If you’ve got kids, you’ve got stuff.
And lots and lots of it.
It’s no secret that having children, especially more than one, turns a parent’s home into an overgrown closet of, well, stuff.
But then comes a time when that stuff is no longer needed in the home because the kids have either outgrown it or decided playing the drums just wasn’t their passion in life.
Getting rid of it–or, finding an item for a good price in your time zone–can become burdensome at times, and end up spending years boxed up in the attic.
These are just some of the reasons why Nicole Faulkner, a Long Valley resident of 22 years, decided to help her fellow local parents with their stuff.
On Dec. 2, Faulkner opened a virtual yard sale on Facebook–completely free to join and peruse–so parents in her same predicament could either buy or sell their children’s used goods locally and without the hassle often associated with online buying and trading.
Faulkner invited 40 of her Facebook friends–also Long Valley parents–to her group on the social media site named "Long Valley Virtual Yard Sale." Ten days later, the group has more than 500 members.
“Times are tough, and even in Long Valley, families are feeling the effects,” Faulkner said. “For some, it’s not even a matter of not ‘wanting’ to spend full price for something; it’s not being able to do so.”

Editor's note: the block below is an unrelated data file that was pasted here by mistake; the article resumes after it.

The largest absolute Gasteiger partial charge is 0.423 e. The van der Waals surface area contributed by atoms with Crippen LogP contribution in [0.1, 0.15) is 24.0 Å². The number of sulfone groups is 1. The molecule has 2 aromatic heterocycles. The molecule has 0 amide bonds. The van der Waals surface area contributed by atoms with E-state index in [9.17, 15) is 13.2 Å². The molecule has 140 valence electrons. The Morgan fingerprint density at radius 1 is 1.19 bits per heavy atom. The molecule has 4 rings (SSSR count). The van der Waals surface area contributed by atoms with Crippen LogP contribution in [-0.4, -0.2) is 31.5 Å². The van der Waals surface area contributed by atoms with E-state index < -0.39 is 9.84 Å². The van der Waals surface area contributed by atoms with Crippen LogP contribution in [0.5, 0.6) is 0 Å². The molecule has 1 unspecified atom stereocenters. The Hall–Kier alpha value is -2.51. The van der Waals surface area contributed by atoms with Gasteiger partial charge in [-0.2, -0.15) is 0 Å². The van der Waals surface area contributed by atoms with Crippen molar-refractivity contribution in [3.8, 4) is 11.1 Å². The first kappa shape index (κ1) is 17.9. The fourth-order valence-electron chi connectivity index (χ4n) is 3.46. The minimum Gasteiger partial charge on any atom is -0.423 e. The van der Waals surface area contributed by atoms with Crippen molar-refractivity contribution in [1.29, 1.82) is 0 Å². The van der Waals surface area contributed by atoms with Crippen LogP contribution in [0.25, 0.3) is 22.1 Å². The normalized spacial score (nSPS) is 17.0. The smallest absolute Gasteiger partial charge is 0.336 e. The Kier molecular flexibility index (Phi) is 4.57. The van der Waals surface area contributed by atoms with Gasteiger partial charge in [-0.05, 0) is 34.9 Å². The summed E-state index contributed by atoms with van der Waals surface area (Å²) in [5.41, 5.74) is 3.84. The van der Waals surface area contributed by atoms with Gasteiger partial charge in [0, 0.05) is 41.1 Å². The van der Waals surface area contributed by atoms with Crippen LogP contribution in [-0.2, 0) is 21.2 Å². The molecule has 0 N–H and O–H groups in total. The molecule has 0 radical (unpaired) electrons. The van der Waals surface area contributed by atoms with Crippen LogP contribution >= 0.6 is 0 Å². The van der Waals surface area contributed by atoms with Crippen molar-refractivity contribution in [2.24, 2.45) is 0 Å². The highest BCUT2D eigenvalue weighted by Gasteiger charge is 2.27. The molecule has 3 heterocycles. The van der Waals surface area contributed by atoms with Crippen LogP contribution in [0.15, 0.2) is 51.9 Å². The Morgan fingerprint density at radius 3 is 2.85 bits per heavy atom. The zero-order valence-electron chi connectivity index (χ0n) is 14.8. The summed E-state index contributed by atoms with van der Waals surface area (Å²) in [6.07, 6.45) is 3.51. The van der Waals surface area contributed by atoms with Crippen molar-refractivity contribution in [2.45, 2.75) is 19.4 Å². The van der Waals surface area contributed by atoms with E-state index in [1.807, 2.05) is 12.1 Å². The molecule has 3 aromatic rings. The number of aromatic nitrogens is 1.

Pricing, along with helping neighbors was the impetus for creating the group, Faulkner said. The admitted frequent Amazon.com buyer has four children of her own, the three youngest as triplets.
“One of the gifts of tough times is that they often put things in perspective,” Faulkner said. “Whether it’s job loss, financial struggles, natural disasters, terminal illness … these events have challenged us at best, and at worst, brought us to our knees.
“It has touched my heart to see Long Valley rally and come together as a result of these challenges. This is just an extension of that–it’s community," she said.
Aside from starting her own certified life coaching business, Faulkner says she’s never opened a business or other venture such as this.
The best part of the group-wide yard sale, Faulkner says, is its convenience. Users can take a photo of their item, set a price, and post the information with a description and see if anyone is interested.
Because only Long Valley residents are currently involved, users will know they don’t have to ship or spend money on processing fees. Buyers and sellers are asked to set up pick-up and drop-off times and work out the details amongst themselves.
Of course, the yard sale is a two-way street, Faulkner says. There’s plenty of space for users to post ISO–In Search Of–queries if they’d like to find an alternative to the expensive sports equipment or baby room furniture.
“These are the practical functions of it, but there is also a sense of community and connection it fosters,” Faulkner said. “People recognize names–the parent of your child’s classmate, a friend of a friend, a local business owner, and they have an opportunity to help them in some way, or maybe even develop a friendship.”